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Last edited 21 Sep 2020
As warm, moist internal air permeates through the external envelope of a building towards the outside, it will tend to cool. When it reaches its ‘dew point’ temperature, the moisture it holds will begin to condense as water. If this happens within the structure of the building itself, this is known as interstitial condensation.
- Mould growth, migration of salts, mildew and staining.
- Corrosion and decay of the building fabric.
- Frost damage.
- Poor performance of insulation.
To prevent this, vapour control layers (VCL) or vapour barriers are positioned on the warm side of the structure, preventing the warm moist air from penetrating to a point where it might reach its dew point temperature. In a traditional cavity wall construction for example, a vapour barrier might be introduced between the cavity insulation and the inner masonry skin.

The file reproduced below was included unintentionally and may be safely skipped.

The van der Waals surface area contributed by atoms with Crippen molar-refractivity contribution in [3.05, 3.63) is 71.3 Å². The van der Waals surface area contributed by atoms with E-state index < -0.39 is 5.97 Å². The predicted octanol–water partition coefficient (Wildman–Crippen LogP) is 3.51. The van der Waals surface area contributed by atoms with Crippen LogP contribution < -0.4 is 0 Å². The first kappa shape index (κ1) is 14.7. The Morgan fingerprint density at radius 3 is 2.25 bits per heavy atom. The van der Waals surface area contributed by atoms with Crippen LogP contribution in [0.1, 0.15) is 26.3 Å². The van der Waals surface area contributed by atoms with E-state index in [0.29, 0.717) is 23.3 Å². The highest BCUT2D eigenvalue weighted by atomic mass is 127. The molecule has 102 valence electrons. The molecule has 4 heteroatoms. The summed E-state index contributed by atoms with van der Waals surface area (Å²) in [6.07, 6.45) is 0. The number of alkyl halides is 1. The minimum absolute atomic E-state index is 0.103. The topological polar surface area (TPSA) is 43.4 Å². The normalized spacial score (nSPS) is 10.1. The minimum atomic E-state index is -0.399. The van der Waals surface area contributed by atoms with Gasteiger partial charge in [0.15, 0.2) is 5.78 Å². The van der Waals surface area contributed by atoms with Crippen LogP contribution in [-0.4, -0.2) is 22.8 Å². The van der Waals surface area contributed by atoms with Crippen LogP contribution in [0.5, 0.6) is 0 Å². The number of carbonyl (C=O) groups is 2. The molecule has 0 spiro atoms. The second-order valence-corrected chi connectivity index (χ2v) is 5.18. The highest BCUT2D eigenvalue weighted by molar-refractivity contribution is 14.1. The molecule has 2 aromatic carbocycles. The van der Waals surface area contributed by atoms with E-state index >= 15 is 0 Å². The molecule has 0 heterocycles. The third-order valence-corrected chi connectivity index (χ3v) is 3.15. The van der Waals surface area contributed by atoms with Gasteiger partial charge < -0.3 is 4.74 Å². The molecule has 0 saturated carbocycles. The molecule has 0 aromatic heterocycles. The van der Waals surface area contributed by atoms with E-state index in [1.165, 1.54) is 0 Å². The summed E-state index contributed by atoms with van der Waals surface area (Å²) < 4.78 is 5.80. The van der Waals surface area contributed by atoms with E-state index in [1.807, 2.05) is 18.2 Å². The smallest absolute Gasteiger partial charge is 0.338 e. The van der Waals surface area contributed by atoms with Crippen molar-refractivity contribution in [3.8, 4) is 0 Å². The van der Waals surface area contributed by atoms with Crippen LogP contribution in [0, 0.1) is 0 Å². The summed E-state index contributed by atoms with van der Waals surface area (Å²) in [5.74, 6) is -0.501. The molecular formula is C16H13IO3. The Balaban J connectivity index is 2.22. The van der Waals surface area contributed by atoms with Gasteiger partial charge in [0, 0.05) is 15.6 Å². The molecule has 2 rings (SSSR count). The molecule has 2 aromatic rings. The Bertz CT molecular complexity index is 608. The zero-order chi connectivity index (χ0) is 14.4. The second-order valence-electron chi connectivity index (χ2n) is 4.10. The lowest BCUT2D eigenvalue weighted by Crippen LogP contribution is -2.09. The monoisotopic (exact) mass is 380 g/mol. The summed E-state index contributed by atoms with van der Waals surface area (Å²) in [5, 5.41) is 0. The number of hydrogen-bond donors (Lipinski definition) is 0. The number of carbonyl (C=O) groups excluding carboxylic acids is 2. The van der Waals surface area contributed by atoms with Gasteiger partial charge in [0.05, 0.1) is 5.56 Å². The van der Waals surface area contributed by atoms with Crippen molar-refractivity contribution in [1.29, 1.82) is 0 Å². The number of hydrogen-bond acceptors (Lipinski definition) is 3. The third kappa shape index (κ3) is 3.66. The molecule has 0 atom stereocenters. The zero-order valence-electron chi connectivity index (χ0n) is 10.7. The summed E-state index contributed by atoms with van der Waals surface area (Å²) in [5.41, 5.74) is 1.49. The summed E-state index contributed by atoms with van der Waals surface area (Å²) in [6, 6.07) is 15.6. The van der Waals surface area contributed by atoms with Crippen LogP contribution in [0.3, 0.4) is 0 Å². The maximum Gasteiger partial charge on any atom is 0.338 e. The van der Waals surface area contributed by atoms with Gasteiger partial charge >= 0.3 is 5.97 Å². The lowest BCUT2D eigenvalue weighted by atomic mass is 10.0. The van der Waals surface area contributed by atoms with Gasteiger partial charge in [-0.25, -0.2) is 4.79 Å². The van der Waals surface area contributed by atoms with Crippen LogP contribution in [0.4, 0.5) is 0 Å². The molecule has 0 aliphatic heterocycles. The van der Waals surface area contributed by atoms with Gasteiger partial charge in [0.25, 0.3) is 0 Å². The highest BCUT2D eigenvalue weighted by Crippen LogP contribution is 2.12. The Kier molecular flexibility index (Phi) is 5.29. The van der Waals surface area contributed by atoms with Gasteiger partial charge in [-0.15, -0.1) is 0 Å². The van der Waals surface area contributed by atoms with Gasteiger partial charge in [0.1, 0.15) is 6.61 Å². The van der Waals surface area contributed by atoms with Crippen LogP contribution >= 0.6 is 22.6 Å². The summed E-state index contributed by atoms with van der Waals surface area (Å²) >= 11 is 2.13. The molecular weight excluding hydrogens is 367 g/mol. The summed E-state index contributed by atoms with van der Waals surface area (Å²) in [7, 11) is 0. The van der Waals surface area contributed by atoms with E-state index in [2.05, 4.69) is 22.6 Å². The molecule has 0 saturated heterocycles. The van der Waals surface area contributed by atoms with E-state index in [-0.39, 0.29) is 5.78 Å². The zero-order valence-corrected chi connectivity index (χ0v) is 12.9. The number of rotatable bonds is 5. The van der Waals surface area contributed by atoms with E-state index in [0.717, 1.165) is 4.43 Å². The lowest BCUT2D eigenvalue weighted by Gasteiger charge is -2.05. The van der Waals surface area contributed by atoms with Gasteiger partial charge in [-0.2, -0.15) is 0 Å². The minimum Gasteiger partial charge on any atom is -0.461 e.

Care must be taken to ensure that vapour barriers are installed properly, so that they are continuous, and that joints, edges, junctions, cuts and penetrations are sealed. Particular care must be taken around openings such as ceiling hatches, and service penetrations such as cables, ducts, sockets, light fittings, and so on.
As well as preventing interstitial condensation, vapour barriers can improve the airtightness of the buildings. However, typically vapour barriers have a very low permeability, but are not completely airtight. Where they are airtight, they may be described as air and vapour control layers (AVCLs). Preventing the passage of air through the structure, can improve its thermal performance. In addition, some vapour barriers may include a low-e (low emissivity) metalised foil in their construction to improve thermal efficiency.
Vapour barriers may include an adhesive face, or adhesive laps and may have some ‘elastomric’ properties, giving a limited self-sealing capability if penetrated.
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